During 2018, classic car values as a whole rose by 5.9% (source Classic Cars). However, within the 1500 models used as an index there were losers as well as winners.

 

Broadly speaking the affordable embryonic classics showed significant gains in value where the established, more exotic and expensive models, either flatlined or depreciated, such as the Porsche 911 (996 models) down 12%.

2019 as we know is a tough year to make any predictions about as it is cloaked in such uncertainty, but if I had to guess I suspect that 2019 will be similar to 2018 because the heady gains of the preceding years at the top end feel likely to need time to settle, and in a time of nervousness investors may choose to operate with caution in this area of the market as the big ticket items have collapsed in value before.

The affordable classics I feel are the safer investment for the time being, as if there were a fall it would be from a kerb, not a cliff and the following makes and models I feel offer value, potential for future profit and enjoyment of ownership.

 

Ferrari 456 GT 1992-1997 and 456M 1998-2003

 

The reason I view these models as potential investments is because they are Ferrari’s and they are cheap examples of the marque £20000.00 to £40000.00 depending on condition, history, mileage etc. Many of Ferrari’s models have had a period of low values but that doesn’t last for long and the ride north can be exhilarating. With a 5.5 V12 forward mounted engine and rear wheel drive enjoyable to own and use as well.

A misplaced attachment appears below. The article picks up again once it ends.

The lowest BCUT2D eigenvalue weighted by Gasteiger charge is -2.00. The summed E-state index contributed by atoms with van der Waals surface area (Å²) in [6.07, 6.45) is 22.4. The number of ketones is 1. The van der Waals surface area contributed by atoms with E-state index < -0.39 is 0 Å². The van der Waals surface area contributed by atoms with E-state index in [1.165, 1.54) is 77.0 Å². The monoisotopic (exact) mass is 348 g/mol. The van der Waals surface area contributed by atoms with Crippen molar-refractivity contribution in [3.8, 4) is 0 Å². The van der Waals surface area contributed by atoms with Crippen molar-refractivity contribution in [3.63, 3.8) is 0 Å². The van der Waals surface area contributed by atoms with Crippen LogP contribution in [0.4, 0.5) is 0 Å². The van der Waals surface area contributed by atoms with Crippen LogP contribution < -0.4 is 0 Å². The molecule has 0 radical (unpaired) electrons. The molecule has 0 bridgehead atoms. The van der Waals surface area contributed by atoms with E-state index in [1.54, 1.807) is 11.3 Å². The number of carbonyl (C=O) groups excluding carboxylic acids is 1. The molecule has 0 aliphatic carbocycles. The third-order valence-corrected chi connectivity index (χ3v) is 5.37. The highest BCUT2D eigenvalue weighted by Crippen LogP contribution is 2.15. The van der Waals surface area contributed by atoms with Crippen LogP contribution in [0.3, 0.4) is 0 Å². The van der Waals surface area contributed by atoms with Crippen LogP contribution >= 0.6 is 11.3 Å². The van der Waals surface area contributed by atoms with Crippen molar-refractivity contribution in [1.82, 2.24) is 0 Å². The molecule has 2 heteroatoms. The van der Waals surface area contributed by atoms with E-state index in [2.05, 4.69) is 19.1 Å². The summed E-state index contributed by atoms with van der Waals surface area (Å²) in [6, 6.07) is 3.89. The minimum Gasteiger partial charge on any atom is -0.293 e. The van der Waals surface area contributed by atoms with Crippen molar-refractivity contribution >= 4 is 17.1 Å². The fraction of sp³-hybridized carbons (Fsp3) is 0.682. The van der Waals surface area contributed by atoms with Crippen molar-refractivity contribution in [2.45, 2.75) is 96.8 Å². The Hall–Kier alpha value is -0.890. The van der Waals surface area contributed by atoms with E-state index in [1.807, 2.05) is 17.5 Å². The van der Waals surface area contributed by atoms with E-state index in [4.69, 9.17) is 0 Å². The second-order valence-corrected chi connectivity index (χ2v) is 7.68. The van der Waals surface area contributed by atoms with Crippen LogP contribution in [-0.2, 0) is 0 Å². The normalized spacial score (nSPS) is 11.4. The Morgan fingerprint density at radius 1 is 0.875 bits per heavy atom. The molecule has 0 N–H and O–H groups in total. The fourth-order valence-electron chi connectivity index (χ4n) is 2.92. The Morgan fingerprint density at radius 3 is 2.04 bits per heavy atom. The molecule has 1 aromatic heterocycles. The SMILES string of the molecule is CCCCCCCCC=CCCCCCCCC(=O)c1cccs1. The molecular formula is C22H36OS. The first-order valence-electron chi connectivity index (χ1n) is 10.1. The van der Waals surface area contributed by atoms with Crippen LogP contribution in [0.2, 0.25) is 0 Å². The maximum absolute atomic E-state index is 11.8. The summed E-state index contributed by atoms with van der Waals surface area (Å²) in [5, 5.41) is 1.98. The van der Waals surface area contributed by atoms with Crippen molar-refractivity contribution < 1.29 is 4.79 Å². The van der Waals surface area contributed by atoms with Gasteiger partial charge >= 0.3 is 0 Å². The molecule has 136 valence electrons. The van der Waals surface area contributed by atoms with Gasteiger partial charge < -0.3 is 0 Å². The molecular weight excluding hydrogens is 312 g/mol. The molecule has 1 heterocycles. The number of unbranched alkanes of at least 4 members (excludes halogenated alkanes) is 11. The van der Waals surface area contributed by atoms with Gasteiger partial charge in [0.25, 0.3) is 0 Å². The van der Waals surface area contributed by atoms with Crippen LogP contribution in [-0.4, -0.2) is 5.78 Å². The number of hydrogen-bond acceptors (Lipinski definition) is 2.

Bentley Turbo R 1985-1997

 

With its 6.75 Litre V8 turbo engine and vastly improved handling than its predecessor the Mulsanne, I think its great looking and they fast and fun to drive. £500 -£40000 depending on condition history, mileage etc, the later the car the better.

 

Audi 80 Cabriolet 1992-2002

 

Good build quality stylish cars with a range of engines, I predict a future classic with true entry level prices from £1000.00

For buying any of these cars research is critical, service history, mot history, provenance and a mechanical inspection is always worthwhile.

 

Tax treatment of cars as an investment

 

Cars are not treated in the same way as other investments such as stocks and shares as they are classified as wasting assets which have a predicted useful life of less than 50 years therefore any profit you make at the time of sale is not liable to capital gains tax.

 

Good luck!

 

By Andrew Howie, first published in:

 

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Rally Rd is an investment app where we take high-value, appreciating assets like collectible cars, and turn them into stocks.

Essentially, each car on Rally Rd is a mini public company, which is divided up into 2,000 shares.

Investors can create a diversified portfolio of interest in each of these collectible cars share by share, car by car. Investments start as low as $50.

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